By Victor Escribano
Shanghai, China, Mar 6 (EFE).- Lithium, a key material for the manufacture of electric vehicle batteries, multiplied its price several times throughout 2022 to later lose almost 30 percent of its value in the Chinese market in just three months, the largest in the world for this type of car.
Lithium carbonate reached its maximum peak at the end of November 2022, when each ton was about RMB 597,500 ($ 85,939), a figure from which it fell to RMB 425,000 on Feb. 21, according to data from the Fastmarkets commodity price estimation agency.
However, the current levels continue to contrast with those of 2021, which, according to data cited by the state newspaper Global Times, fluctuated below RMB 100,000.
The country’s press said in November the rapid rise in prices was due to the national shortage of lithium carbonate in a market dominated by smaller factories that offer small amounts of lithium at high prices in a time of great competition for raw materials among battery manufacturers.
In 2022, the production of lithium-ion batteries was more than double (+130 percent) than the previous year, reaching RMB 1.2 trillion according to official data released by China’s Industry and Information Technology Ministry.
The craze for lithium reached such a point that the Chinese government recently sent a team of officials to Yichun in the face of the “mining chaos” that had led multitudes of rural residents to try to extract lepidolite – a mineral that is used as a source secondary lithium – in a kind of modern “gold rush.” This caused environmental damage and even several traffic accidents due to the influx of trucks transporting the material.
The main reason behind the current fall in the price of lithium is the end of the subsidies Chinese authorities granted to the purchase of electric vehicles, which came into force in 2009 and disappeared by 2022.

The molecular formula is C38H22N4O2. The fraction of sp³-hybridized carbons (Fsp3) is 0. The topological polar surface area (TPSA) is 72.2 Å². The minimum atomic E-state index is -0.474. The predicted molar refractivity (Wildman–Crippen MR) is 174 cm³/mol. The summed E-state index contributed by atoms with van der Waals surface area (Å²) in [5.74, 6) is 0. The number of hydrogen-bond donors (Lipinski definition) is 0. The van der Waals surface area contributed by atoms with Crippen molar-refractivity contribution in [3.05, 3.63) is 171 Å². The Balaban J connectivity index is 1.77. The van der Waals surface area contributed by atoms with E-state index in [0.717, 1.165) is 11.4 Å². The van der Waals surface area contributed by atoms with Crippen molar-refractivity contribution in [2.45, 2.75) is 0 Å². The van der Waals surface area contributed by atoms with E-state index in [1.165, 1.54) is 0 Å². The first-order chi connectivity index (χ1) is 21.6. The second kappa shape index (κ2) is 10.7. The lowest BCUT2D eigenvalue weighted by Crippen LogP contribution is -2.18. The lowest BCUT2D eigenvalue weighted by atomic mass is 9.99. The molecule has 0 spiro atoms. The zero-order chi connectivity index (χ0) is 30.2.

After saying goodbye to these aids, electric sales in the world’s largest market for this type of car fell in January by almost half (-48 percent) than in the last month of 2022, partly because many buyers accelerated prices and procedures to take advantage of the subsidies before they ceased to exist.
The new situation represents an “increase of thousands of yuan in costs” for manufacturers at a time of intense competition in the sector, according to the local press.
The China Passenger Car Association recently said potential buyers of electric vehicles are preferring to wait, not only due to the possibility of Beijing announcing new subsidies but also due to a price war in the sector started by the American Tesla.
“The macroeconomic environment is not favorable. (Chinese) citizens are very cautious when it comes to consuming, especially when it comes to something as expensive as a car,” a source from the lithium production sector was quoted as saying by Fastmarkets.
This uncertainty has encouraged, according to analysts quoted in the Chinese economic press, manufacturers to look for possible ways of expanding abroad, with an eye, for example, on the European market. There, the ban on the sale of gasoline vehicles and diesel from 2035 could represent an opportunity for electric producers in the country.
Some media say that the largest manufacturer of batteries for electric vehicles in the world, CATL, is already offering significant discounts to its main local customers.